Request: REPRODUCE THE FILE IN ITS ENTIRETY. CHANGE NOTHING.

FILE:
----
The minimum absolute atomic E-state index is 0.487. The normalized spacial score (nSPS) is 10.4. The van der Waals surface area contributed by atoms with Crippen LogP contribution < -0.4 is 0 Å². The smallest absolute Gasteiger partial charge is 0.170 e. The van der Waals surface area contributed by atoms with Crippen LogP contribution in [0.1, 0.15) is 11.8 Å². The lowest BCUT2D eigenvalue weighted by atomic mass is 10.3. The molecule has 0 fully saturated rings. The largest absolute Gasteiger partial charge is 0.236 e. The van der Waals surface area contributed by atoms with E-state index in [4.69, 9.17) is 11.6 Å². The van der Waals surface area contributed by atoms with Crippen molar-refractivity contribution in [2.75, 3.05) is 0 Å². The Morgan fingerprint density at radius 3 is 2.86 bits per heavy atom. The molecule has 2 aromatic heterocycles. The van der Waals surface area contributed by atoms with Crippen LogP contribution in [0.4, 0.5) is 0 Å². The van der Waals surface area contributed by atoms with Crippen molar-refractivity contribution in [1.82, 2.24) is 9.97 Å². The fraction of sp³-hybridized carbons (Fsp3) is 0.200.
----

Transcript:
The minimum absolute atomic E-state index is 0.487. The normalized spacial score (nSPS) is 10.4. The van der Waals surface area contributed by atoms with Crippen LogP contribution < -0.4 is 0 Å². The smallest absolute Gasteiger partial charge is 0.170 e. The van der Waals surface area contributed by atoms with Crippen LogP contribution in [0.1, 0.15) is 11.8 Å². The lowest BCUT2D eigenvalue weighted by atomic mass is 10.3. The molecule has 0 fully saturated rings. The largest absolute Gasteiger partial charge is 0.236 e. The van der Waals surface area contributed by atoms with E-state index in [4.69, 9.17) is 11.6 Å². The van der Waals surface area contributed by atoms with Crippen molar-refractivity contribution in [2.75, 3.05) is 0 Å². The Morgan fingerprint density at radius 3 is 2.86 bits per heavy atom. The molecule has 2 aromatic heterocycles. The van der Waals surface area contributed by atoms with Crippen LogP contribution in [0.4, 0.5) is 0 Å². The van der Waals surface area contributed by atoms with Crippen molar-refractivity contribution in [1.82, 2.24) is 9.97 Å². The fraction of sp³-hybridized carbons (Fsp3) is 0.200.